Baseball history

We explain the history of baseball, its background, origin, and flourishing also, how the “Big Leagues” were born.

What is the history of baseball?

Baseball is among the most popular and practiced sports in the West, especially in the Americas, and is listed, along with soccer and tennis, among the most broadcast on international television. This Olympic discipline has uncertain origins, although its modern variant originated in the United States in the 19th century.

There is documentary evidence that, from the very beginning of human civilization, the idea of ​​playing hit a ball with a stick has been present. This, of course, does not mean that baseball was also involved, but it does mean that its antecedents date back thousands of years before the Christian era. In ancient Egyptian, Mesopotamian or Persian societies, there were similar rituals of religious ceremonies.

Presumably, these practices were emulated by the Saracen peoples of the time. In later centuries, they reinserted into the West thanks to the Muslim invasions, which were in close contact with Europe between the twelfth and fifteenth centuries,

Thanks to this influence, similar games arose, such as Jai Alai (or fronton), cricket and, possibly, the previous variants of baseball, such as the 17th century English “Stool Ball” or “Bat and ball,” which was soon imitated in the American colonies. It is estimated that this is how “Rounders” was born in English America, a sport quite close to baseball that was practiced in what would later become the United States for almost 100 years.

The first formal references to baseball emerged in 18th century England in numerous publications aimed at children and young people, which were later imitated in Germany, possibly because the sport was already played there. In that European country in 1796, the first collected baseball rules were published.

However, it was in the United States that the sport gained significant importance. The first mention of baseball in this country is a reference to Private George Ewing’s diary in 1778, where he states that he “played base”; or the prohibition of playing “…games called Wicket, Cricket, Base Ball, Football, Cat, Fives or any other ball game” in the town of Pittsfield, Massachusetts, in 1791, to protect the windows of the Casa de Juntas.

Modern baseball was also born there when the topographer and soldier Abner Doubleday designed in 1839 the typical diagonal layout of this sport for the first time in Cooperstown, where today the Hall of Fame of the Major Leagues and museum of sport. Or at least that’s what specific versions claim.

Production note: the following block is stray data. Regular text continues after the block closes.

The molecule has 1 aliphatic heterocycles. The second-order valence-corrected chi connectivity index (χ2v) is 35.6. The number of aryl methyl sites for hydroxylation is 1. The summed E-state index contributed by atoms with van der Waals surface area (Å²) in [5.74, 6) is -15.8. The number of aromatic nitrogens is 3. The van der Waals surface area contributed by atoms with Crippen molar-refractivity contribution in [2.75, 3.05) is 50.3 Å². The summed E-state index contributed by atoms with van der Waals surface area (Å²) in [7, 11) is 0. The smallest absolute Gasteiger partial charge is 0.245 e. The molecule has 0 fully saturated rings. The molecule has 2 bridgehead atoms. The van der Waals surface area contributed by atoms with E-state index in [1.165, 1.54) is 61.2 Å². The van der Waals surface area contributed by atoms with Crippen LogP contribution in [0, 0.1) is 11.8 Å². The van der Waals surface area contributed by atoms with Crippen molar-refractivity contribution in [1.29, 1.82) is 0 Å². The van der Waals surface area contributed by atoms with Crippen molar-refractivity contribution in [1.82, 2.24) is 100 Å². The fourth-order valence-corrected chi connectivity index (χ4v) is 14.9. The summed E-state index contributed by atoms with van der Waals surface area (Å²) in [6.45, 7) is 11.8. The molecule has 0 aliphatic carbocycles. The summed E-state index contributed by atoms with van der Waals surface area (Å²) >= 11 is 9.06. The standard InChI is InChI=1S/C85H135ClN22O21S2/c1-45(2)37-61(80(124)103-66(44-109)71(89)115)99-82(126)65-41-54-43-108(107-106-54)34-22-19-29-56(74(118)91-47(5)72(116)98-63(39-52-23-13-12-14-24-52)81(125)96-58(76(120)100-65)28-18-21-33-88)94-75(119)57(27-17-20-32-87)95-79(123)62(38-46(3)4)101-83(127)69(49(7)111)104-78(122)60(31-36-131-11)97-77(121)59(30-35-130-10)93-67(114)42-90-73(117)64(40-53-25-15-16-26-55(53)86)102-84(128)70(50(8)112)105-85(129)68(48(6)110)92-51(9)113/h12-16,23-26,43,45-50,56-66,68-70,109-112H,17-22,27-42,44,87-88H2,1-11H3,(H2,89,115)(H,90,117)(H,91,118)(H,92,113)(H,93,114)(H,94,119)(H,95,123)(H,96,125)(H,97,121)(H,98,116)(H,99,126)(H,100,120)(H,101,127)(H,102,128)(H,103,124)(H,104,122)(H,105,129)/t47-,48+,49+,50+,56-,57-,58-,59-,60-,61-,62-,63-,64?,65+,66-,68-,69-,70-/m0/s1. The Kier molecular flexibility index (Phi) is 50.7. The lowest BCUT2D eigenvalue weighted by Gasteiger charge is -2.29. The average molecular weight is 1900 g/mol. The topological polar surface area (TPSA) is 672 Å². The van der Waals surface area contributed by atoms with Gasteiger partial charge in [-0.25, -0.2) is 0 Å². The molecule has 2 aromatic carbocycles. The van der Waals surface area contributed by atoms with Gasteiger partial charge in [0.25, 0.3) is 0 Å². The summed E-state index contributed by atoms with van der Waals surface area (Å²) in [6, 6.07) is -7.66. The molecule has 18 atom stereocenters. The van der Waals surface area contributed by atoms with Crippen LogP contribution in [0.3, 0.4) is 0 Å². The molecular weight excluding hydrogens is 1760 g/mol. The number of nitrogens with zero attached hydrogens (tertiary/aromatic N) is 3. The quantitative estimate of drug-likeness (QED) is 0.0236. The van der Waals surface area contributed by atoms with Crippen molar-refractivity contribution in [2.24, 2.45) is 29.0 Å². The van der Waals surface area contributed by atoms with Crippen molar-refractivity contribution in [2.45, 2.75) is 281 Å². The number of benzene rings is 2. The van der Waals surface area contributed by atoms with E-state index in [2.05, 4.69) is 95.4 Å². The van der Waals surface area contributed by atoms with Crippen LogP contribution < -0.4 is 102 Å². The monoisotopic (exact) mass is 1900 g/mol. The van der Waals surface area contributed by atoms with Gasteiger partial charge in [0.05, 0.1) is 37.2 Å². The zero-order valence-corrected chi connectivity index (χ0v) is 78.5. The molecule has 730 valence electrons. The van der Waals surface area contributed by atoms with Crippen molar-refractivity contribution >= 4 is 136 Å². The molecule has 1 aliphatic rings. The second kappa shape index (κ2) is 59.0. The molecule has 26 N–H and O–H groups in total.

More formally, however, modern baseball was born with the publication in 1845 of the rules of the game as played by the New York Knickerbockers Base Ball Club team, the first in history. This publication was the work of Alexander Cartwright, who led the team since 1842, and it contained the first 20 rules of the game from which the variant of the sport we play today was born.

Those were, in turn, the rules of the first official modern baseball game in history, on June 19, 1846, when the Knickerbockers faced the New York Club on the so-called “Champs-Elysées” in Hoboken, New Jersey. At that time, the sport had begun to be called the “New York Game,” that is, the New York game, until, after the Civil War, it was renamed baseball, that is, baseball.

With the flourishing of the sport and player clubs throughout the United States, the first Players Association was also born, whose last meeting was in 1871, to start in its place the National Association of Professional Baseball Players, considered the first league of players from around the world, made up of 23 different teams.

However, the lack of budget and the difficulties of moving ended up sinking that league, opening the way for the National Professional Baseball League that emerged in 1876 and still exists today. It is essential to point out that players of color were not accepted in it, for whom separate leagues were created; the so-called “Black Leagues, existed until 1960.

The so-called “Big Leagues” expanded from then on. It gained international renown, causing numerous similar variants to emerge in Latin American countries such as Mexico (whose first game was played in 1847), Panama (1850), Cuba (1878), Venezuela ( 1890), and Puerto Rico (1896).

Thus, throughout the 20th century, baseball began to be played internationally in the Baseball World Cup (founded in 1938) and the Summer Olympics (among which it would finally be accepted in 1992), among many other championships and tournaments devoted to this sport.

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